Growing Asparagus Pea, also Winged bean

Lotus tetragonobolus : Fabaceae / the pea or legume family

Jan F M A M J J A S O N Dec

(Best months for growing Asparagus Pea in USA - Zone 5a regions)

  • P = Sow seed
  • Easy to grow. Sow in garden. Sow seed at a depth approximately three times the diameter of the seed. Best planted at soil temperatures between 15°C and 20°C. (Show °F/in)
  • Space plants: 20 - 25 cm apart
  • Harvest in 8-11 weeks. Pick early, pick often.
  • Compatible with (can grow beside): Best grown in separate bed

Your comments and tips

10 Nov 20, Astrid (South Africa - Summer rainfall climate)
If anyone is looking for seeds, I found some online at - excellent service, speedy delivery.
26 May 19, Theresa (Australia - sub-tropical climate)
I live in Newcastle and grow winged bean in my garden. It is the second year I tried to grow this plant. First year the plant died in winter but the root is still alive so I continued to grow them last spring. They have some flowers( white/purple) right now and have some fruits already. However, the fruits are very tiny, after two weeks still not much growth. Does it mean the weather in Newcastle is too cold for my winded beans? I got another type of seeds which claims it will flowers in colder climate but need to wait until spring time. Thanks for your time.
15 Jan 19, Daniel Pawlenko (Australia - sub-tropical climate)
I grow winged beans in brisbane and its all set up with drip lines .It's very hot here and dry at the moment and I'm exspiriencing hard dark green beans at the moment. Does anyone know if this is from hot temps or not enough water. Kind Regards Daniel
16 Jan 19, Mike (Australia - sub-tropical climate)
You will more likely have far better success planting in the early autumn to early spring. Trying to grow things in summer in S E Qld is a hard game in summer(HOT, WINDY, storms) - have a rest and work on building your soil up for March/April planting.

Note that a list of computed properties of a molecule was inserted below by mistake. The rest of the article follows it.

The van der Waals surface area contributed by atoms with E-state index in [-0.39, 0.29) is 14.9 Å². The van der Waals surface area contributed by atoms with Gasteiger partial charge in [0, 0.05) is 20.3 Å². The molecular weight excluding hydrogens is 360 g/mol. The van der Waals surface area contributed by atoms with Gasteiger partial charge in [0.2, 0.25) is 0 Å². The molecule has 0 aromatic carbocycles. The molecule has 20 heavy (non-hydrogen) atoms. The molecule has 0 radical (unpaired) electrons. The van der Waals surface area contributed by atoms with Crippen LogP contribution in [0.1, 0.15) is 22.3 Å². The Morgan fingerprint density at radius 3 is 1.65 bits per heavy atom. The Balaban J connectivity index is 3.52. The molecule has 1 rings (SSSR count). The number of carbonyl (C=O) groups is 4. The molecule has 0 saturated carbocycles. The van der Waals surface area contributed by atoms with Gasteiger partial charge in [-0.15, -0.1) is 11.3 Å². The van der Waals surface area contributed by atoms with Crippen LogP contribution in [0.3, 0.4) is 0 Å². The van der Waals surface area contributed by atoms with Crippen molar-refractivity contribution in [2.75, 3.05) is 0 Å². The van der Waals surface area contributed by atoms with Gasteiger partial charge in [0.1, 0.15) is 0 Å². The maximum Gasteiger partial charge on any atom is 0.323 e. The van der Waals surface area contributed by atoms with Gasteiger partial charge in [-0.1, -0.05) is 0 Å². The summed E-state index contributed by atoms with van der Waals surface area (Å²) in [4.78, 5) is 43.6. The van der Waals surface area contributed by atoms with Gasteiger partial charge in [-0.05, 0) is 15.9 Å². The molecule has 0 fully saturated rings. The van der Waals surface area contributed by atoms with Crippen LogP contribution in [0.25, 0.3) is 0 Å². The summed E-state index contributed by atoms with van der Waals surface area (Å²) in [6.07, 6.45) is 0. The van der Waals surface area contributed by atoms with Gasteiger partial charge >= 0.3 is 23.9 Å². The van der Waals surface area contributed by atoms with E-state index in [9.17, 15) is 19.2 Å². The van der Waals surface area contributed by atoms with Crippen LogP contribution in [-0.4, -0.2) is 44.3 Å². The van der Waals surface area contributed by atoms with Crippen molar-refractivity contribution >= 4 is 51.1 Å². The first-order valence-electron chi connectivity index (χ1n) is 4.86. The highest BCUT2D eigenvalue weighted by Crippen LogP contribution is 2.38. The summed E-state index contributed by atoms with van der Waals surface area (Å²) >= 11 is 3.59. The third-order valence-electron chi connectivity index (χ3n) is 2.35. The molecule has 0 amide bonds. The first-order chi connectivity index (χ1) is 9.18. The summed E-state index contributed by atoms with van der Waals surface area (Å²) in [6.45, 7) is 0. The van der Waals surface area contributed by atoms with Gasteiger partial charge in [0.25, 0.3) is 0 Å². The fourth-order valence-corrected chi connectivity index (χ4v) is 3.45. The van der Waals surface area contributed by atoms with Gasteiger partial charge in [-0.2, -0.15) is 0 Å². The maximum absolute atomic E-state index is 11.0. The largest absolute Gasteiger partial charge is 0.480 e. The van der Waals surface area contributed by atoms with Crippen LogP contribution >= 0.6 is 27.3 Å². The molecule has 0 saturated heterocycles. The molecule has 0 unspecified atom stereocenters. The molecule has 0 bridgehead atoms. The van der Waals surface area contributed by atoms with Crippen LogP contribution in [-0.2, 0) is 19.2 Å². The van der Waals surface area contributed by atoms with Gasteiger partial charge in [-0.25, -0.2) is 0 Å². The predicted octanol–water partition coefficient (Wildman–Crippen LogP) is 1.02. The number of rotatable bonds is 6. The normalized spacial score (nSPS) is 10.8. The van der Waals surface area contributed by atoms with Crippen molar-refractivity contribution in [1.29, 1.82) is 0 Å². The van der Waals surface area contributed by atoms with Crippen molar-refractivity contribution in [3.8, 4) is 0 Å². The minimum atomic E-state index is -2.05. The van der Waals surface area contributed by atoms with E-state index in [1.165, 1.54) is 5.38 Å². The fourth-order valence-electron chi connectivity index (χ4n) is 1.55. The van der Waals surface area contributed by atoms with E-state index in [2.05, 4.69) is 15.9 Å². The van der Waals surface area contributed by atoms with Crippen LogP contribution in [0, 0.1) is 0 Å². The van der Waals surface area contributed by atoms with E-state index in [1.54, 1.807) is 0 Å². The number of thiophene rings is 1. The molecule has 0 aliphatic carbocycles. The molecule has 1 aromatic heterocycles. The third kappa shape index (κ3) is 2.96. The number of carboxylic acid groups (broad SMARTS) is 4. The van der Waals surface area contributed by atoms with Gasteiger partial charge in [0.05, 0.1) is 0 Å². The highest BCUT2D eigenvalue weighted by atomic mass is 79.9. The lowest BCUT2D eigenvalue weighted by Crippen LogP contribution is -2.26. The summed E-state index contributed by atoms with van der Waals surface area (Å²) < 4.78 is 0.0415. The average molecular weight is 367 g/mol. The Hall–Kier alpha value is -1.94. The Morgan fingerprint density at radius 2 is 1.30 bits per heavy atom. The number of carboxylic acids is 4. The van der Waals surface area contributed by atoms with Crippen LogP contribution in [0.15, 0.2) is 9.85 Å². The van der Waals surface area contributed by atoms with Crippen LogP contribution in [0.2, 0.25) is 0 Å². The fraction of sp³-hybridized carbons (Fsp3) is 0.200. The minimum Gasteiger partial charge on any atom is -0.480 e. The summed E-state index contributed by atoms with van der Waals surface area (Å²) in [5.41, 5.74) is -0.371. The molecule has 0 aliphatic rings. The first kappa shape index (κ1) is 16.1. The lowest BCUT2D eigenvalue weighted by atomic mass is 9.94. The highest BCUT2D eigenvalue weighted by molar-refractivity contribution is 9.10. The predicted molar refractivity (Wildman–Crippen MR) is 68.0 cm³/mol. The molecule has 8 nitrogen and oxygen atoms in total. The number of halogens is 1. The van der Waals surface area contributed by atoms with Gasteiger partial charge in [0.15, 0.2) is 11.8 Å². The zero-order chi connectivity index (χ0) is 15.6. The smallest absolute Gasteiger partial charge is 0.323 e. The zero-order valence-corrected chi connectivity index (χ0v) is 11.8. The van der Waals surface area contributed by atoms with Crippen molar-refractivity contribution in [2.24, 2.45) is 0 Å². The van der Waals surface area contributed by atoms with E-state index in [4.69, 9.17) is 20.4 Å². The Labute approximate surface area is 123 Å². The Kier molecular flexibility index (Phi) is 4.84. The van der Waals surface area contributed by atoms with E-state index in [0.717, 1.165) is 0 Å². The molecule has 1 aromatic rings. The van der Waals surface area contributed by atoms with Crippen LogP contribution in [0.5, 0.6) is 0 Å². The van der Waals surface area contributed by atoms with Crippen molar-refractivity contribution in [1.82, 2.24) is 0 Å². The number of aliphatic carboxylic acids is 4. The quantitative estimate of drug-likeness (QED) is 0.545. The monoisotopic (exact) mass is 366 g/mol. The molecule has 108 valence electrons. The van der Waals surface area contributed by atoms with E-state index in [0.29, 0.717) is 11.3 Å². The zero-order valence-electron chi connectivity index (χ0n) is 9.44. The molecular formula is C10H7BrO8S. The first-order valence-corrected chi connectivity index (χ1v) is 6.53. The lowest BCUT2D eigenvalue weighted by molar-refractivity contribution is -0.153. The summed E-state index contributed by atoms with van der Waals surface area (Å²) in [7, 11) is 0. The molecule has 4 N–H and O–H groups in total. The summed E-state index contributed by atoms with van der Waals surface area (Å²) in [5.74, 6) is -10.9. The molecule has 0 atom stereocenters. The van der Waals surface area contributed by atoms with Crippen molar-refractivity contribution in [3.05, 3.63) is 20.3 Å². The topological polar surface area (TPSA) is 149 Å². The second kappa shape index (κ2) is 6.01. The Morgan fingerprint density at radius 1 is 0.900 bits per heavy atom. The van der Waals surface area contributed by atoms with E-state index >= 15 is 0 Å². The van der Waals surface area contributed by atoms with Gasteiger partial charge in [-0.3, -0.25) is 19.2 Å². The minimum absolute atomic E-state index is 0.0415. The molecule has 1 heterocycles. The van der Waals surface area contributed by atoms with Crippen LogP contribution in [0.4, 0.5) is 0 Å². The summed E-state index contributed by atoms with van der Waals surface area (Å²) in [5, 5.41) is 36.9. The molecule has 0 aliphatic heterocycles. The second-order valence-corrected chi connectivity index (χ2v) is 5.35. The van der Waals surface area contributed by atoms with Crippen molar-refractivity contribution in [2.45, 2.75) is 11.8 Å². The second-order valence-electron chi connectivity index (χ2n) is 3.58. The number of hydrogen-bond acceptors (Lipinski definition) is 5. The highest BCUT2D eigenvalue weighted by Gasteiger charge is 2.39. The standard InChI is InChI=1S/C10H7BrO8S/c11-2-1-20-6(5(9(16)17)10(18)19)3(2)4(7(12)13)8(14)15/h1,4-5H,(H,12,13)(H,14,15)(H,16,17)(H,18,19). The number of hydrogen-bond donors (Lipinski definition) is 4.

28 Oct 18, Phil M (Australia - temperate climate)
I live in the Adelaide region and my winged bean plant has just completed a massive burst of flowers and crop. This seemed completely out of season as it was planted at least a year ago, barely survived summer without flowering throughout, survived winter without a problem (which seems to contradict its need for higher soil temperatures), then in mid-August took off with growth and flowers. I've just cut it right back so is it possible it will start new growth and survive another season?
01 Nov 18, Liz (New Zealand - temperate climate)
Have a look at this article
01 Nov 18, Mike (Australia - sub-tropical climate)
I can't find if they are annual or perennial. Sounds like annual. Let them grow and see what happens.
10 Nov 18, Phil M (Australia - temperate climate)
After two weeks with regular watering, it has succumbed to nature, dried up and died, so it's definitely an annual. Contrary to what it states on the seed packet, I will not be starting off new seedlings until towards the end of summer and hoping for a repeat burst of flowers in late winter and early spring. Thank you also Liz for that article... what struck me in the comments section there was this from a Canberra grower.... 'I live in Canberra, Australia, and can report that I sowed some asparagus peas last spring. They didn’t produce much that season but, amazingly to me who had thought they wouldn’t last our winter here, they are flowering profusely and bearing fruit now, the second month of spring. And temperatures this winter got down to -7C!' This is very much how my own plants responded.
12 Oct 18, Robbie (New Zealand - temperate climate)
Hi, could I grow Psophocarpus tetragonolobus in Ashburton outdoors? if not should I grow them in the greenhouse? Thanks
15 Oct 18, Mike (Australia - sub-tropical climate)
It is normally grown in hot humid areas so if you like try the green house.
Showing 31 - 40 of 118 comments

Am in SF. Bought my seeds at They are in Oakland CA.

- Bim

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